In other states, the agencies charged with the responsibility for managing physicians deemed “substance-abusing licensees,” are the “Physician Health Programs.”  These state PHPs have a federation as well.  The president of the Federation of State Physician Health Programs is Dr. Doris Gundersen, medical director of the Colorado Physician Health Program, the program responsible for implementing a “zero tolerance” stance when it comes to cannabis use among physicians. Dr. Gundersen writes passionately, persistently and apparently, very persuasively, about the dangers of cannabis use.  She has published in the journals of other states’ PHP publications, spreading her views with the zeal of a latter day Torquemada.  Some quotes from just one of her tracts:

Today, the emphasis is on evidence-based medicine and vigorous smoking cessation campaigns, yet marijuana is being promoted despite the known health hazards………..  Adolescent neurotoxicity in the brain and adult cognitive impairment have been observed……….. Although marijuana is less addictive than substances such as cocaine and heroin, long-term marijuana users can develop dependence and withdrawal requiring chemical dependency treatment…………  The earlier a child is exposed to marijuana, the greater the risk of cocaine and heroin use and drug dependence as an adult………… Among those who have used cannabis, the risk of developing psychosis increases by 40%………….”   

And if these statements weren’t enough, there are these horrifying incidents: 

“Many new consumers were not aware of the potent THC content in edibles. After eating a marijuana cookie, one 19-year-old college student became agitated and jumped off a hotel balcony. An adult male shot and killed his wife after eating pieces of candy containing marijuana……”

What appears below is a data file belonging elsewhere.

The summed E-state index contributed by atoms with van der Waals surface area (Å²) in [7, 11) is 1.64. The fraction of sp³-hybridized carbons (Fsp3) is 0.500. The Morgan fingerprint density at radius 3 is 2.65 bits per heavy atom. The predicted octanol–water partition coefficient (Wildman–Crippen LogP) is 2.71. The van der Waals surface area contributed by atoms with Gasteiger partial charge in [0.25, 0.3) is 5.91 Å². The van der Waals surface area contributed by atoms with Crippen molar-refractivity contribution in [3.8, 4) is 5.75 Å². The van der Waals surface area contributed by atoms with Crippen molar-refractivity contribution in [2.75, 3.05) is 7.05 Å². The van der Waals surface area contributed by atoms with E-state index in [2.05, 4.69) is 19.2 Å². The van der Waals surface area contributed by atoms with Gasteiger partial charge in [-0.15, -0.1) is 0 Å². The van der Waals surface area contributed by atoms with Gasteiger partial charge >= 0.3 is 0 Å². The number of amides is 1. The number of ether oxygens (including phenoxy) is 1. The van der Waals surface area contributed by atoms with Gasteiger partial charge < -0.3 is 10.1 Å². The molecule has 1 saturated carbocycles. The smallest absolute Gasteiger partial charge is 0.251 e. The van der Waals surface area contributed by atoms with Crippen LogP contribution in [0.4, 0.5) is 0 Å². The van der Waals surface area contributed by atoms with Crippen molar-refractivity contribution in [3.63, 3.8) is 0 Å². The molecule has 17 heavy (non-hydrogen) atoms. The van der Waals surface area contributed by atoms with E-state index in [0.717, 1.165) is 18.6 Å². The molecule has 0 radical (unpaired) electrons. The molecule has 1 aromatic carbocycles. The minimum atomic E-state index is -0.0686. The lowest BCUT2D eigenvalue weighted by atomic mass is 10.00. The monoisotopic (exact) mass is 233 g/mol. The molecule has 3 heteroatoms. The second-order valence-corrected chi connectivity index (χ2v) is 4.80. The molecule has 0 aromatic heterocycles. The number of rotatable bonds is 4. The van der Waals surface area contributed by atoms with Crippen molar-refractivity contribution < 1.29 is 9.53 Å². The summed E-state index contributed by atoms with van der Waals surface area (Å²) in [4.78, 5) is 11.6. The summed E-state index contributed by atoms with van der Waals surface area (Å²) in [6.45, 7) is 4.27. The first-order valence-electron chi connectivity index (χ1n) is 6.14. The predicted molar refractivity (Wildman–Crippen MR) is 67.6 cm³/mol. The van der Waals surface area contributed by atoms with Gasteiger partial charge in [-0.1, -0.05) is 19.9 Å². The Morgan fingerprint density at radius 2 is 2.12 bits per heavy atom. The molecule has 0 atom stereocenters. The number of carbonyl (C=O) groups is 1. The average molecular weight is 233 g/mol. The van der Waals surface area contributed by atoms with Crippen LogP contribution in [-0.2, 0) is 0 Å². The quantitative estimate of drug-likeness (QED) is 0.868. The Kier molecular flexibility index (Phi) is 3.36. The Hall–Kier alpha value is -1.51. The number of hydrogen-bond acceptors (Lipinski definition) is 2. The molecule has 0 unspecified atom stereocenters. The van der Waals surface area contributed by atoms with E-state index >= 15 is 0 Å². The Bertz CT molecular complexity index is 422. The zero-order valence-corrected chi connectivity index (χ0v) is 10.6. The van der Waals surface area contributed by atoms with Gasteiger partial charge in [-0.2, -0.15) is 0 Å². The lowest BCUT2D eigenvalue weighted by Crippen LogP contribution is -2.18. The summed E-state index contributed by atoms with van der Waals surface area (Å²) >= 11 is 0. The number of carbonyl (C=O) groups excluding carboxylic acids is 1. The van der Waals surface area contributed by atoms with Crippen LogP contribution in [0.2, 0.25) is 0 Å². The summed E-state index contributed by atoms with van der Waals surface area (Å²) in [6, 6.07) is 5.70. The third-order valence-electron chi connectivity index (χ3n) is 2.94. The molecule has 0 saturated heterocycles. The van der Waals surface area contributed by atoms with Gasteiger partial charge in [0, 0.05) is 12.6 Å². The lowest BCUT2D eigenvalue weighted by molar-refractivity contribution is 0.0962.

Shades of “Reefer Madness.”  Perhaps, but in the interests of caution and public safety, she advises,

“PCPs (primary care providers) should advise patients employed in safety-sensitive jobs, including the health care professions, of the significant cognitive deficits that can develop with acute and prolonged use of marijuana.”

This past September, the California legislature passed SB 1177, which the governor signed into law, establishing the “Physician and Surgeon Health and Wellness Program” within the Medical Board of California.  “The PHWP will provide for the early identification of, and appropriate interventions to support a licensee in the rehabilitation from substance abuse and to ensure that the licensee remains able to practice medicine in a manner that will not endanger the public health and safety.”  Although the PHWP isn’t slated to be fully operational until 2018, members of the MBC will have oversight of this program.  To their credit, members of the Marijuana Task Force would like to hear testimony, preferably from experts, and/or researchers, addressing the impact of acute and long-term cannabis use on performance and impairment issues, particularly with regards to physicians.  Task Force members have stated that they’d like this presentation for one of the upcoming quarterly meetings of the full board.  The next one is in April.

The MBC is already aware of Dr. Gundersen’s role as president of the Federation of State Physician Health Programs, and also from her involvement in the FSMB.  I’m afraid she’d be only too eager to come to California and argue for the adoption of zero tolerance.

The SCC needs to mount a vigorous effort to counter-balance this prohibitionist trend.  In the short term, we need to identify advocates and researchers who would be willing to address these issues and present a more balanced approach to the medicinal and/or recreational use of cannabis. Task Force members are reaching out to the SCC for their suggestions.  Two pro-cannabis psychiatrists that come to mind immediately are Lester Grinspoon (Harvard) and Julie Holland (NYU – “The Pot Book”).  Other neuroscientists would be Ethan Russo, M.D., of course, in neurology and Carl Hart, Ph.D., a neuroscientist at the medical school of Columbia University. For the longer term, we should work on identifying California-based psychiatrists who can continue to “man the barricades.”  Given that California just passed SB-1177, there is some urgency to this matter.